In the province of Newfoundland and Labrador, changes are forthcoming that medical oncologists will be able to order select genetic tests in cancer treatment to direct therapy and contribute to cancer prevention. This change will improve timely access to effective cancer treatment and prevention in Newfoundland and Labrador. In preparation for this change, the multidisciplinary cancer care team will require education on cancer genetics and genomics. Modest research suggests that Canadian nurses have limited competency and comfort levels with genetics and genomics in their practice. Nurses have an important role in the continuity of patient care in cancer treatment pathways. Unprecedented staff shortages and burnout in the nursing profession present challenges to nurses’ participation in continuing education and research activities. This project will address these challenges through partnership building within the cancer care program to engage oncology nurses with genetics and genomics, to prepare them to integrate this knowledge into their practice.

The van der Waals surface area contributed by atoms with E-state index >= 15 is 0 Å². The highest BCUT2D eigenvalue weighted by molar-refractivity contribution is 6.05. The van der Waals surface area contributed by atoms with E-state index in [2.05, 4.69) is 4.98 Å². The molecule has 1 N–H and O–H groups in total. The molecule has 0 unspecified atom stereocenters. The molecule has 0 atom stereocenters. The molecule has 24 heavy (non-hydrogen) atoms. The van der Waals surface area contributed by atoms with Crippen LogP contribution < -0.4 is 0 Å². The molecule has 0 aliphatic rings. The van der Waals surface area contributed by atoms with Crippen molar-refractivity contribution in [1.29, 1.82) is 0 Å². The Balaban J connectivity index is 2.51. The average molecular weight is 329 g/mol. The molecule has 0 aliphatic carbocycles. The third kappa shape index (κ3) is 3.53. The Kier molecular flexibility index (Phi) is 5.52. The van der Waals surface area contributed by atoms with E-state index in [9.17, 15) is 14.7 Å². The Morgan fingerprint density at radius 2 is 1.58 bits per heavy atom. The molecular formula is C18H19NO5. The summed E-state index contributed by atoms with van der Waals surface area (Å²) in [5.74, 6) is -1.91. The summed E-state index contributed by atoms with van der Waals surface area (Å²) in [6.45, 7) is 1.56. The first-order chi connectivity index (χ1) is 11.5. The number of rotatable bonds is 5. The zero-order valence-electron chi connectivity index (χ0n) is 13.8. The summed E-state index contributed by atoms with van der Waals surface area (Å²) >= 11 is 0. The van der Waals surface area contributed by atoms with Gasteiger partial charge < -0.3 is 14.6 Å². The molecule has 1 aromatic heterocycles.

1. To build ongoing clinical-research partnerships with key stakeholders in the cancer care program in collaboration with Dr. Angela Hyde (external collaborator)
2. To identify and mitigate potential barriers for oncology nurses in participating in research and education targeted at improving their genetic and genomic competency
This project will support efforts to ensure the oncology workforce is knowledgeable, prepared to answer questions and provide support regarding the genetic implications of cancer, cancer risk, and targeted cancer therapies. The overarching goal is to ensure that the public benefits from scientific advancements in cancer genetics and genomics, and are supported in their journeys.